always declined public office. He was a member of the Masonic fraternity and of
the Lutheran church. He ijied in July, 1853. His wife was Elizabeth, daughter of
John McMillen, born in the town of New Scotland in 1795, and died in July, 1876.
Their children were Jeanette, Margaret M., Catherine, David, James, John, Jack
and Magdalene. John H. Ogsbury was educated in the common schools and
served an apprenticeship as cabinetmaker, but abandoned that on account of ill-
health and in 1850 began farming. He now owns and resides on a portion of the
original homestead of 155 acres, on which he does a general farming. In politics he
is a Democrat. In 185-1 he married Eva Ward, daughter of Henry A. Ward of



302

Guiklerland, and they had three children: Henry W. (deceased), Frank L. and David
E. Mr. Ogsbury's wife died in 1893. They were both members of the Reformed
church.

Young. William A., was born in the town of New Scotland in December, 1836. He
was the son of George Young, born in the same place, and one of the five sons,
Matthew, John, George, Henry and Joel, and five daughters born to Samuel Young,
also a native of New Scotland; he was one of the three sons, Samuel William
Helms and Joel, born to Matthew Young of Dutchess county, a Revolutionary
soldier; he was a farmer and settled in New Scotland where he .spent his last days.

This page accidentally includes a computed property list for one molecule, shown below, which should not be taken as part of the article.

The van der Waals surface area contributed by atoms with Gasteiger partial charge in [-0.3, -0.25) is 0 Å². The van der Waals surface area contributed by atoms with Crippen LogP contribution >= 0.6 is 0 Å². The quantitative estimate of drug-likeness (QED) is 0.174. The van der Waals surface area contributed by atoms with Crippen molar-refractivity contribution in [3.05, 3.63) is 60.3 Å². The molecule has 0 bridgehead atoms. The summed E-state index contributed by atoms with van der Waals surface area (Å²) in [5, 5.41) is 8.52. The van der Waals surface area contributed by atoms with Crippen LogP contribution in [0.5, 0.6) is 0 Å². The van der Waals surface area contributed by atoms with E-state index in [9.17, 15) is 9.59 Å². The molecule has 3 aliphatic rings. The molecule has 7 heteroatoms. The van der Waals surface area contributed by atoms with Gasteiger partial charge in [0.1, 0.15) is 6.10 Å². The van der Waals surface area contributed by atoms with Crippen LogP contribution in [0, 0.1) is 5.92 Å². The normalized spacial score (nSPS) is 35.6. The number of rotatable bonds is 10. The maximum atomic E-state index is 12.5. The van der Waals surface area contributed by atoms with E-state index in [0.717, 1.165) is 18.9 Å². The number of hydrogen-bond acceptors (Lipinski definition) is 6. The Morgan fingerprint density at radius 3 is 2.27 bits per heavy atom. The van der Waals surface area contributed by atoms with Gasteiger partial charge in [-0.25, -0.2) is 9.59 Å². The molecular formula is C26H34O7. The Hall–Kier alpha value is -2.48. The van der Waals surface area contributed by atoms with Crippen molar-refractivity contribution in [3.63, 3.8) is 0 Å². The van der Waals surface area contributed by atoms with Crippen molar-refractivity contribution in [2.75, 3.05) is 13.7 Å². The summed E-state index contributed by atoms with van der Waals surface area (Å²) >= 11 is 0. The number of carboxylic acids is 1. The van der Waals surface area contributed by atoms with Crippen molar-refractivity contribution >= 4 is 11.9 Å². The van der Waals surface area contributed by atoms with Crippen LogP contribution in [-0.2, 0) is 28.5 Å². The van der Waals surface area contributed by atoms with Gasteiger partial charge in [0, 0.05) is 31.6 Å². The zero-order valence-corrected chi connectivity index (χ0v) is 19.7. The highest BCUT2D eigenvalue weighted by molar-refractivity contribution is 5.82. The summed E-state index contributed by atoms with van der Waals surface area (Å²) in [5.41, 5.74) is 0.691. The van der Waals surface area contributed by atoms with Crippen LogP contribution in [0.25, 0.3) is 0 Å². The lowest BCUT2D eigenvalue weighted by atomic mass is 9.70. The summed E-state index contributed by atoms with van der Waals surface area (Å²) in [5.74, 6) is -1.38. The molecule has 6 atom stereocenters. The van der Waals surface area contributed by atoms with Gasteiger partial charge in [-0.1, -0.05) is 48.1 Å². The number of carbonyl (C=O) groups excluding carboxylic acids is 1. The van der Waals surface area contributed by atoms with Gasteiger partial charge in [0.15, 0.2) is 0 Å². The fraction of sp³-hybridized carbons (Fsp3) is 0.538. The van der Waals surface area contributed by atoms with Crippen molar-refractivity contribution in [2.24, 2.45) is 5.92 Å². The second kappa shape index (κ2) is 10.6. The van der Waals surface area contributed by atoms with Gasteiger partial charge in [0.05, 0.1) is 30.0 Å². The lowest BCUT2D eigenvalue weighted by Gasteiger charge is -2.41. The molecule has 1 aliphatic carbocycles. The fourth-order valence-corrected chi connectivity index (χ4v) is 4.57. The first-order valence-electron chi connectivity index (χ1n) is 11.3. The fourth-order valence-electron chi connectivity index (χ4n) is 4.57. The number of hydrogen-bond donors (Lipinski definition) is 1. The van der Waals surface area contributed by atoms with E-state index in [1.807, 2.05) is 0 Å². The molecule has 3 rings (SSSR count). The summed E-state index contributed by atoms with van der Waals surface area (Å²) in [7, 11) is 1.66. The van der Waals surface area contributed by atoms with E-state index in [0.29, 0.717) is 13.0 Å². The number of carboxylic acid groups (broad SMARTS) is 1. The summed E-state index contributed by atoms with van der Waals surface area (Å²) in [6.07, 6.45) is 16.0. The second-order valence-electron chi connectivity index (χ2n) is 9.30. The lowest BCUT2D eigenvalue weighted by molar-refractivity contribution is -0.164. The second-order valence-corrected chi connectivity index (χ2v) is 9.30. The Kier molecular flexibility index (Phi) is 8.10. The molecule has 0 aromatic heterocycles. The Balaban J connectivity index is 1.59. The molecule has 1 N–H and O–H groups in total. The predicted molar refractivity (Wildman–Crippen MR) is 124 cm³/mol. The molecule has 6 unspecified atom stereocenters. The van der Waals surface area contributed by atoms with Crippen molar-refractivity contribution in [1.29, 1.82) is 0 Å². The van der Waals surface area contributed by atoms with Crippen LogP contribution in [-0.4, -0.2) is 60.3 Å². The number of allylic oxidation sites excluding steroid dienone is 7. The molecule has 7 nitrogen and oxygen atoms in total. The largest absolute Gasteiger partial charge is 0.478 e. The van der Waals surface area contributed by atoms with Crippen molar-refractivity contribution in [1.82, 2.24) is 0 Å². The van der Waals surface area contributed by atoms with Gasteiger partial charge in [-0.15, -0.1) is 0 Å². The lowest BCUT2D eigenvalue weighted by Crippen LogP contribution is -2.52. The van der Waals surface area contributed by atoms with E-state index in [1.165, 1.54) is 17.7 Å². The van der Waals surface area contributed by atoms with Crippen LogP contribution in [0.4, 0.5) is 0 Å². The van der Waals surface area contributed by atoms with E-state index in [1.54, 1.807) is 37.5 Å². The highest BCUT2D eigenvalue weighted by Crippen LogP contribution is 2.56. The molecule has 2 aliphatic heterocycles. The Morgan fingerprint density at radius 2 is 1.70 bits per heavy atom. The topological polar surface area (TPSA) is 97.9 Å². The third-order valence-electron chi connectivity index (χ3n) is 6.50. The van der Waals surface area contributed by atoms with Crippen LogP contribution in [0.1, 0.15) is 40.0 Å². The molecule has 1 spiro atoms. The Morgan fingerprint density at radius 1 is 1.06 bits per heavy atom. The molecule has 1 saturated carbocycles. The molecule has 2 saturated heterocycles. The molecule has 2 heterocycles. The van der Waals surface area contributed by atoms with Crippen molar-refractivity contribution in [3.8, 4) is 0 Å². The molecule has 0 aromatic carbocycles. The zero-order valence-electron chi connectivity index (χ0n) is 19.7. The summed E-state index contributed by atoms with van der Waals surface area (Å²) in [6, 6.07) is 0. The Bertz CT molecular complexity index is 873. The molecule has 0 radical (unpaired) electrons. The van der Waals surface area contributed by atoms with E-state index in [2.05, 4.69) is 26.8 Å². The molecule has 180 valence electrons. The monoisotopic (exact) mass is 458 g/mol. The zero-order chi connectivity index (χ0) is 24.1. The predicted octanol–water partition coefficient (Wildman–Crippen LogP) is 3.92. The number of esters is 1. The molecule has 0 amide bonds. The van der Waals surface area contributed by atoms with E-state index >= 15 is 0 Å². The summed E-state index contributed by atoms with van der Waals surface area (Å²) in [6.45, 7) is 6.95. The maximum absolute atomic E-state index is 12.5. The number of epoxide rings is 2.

Samuel was also a farmer and lived and died in that town. His wife was Margaret
Dingman. He lived to be eighty-one years of age. George, the father of William
A., was a farmer and a good mechanic. He devoted much of his time to masonry,
which trade he had acquired. He spent his early life in New Scotland but removed
to Watervliet where he purchased a farm. His death was caused by falling from a
load of hay. His wife was Mary Martin, daughter of Peter Martin, by whom he has
had fifteen children: Christiana, died in infancy, Ellen A., Margaret. Isabelle, Will-
iam A., John, Samuel J., Melissa, Martha, Eliza, Catherine, Martin, George A., An-
drew and Melvina;the latter fourteen all grew to maturity and were married.
William A. attended the common schools until he was ten years of age, when he be-
gan to work out on farms; this he continued until he was sixteen, when he learned
the shoemaker's trade and has continued in that business until the present time. In
1860 he removed from the town of Knox to Guilderland Center where he now resides.
In 1872 he added to his business a shoe store and has a good patronage. He is a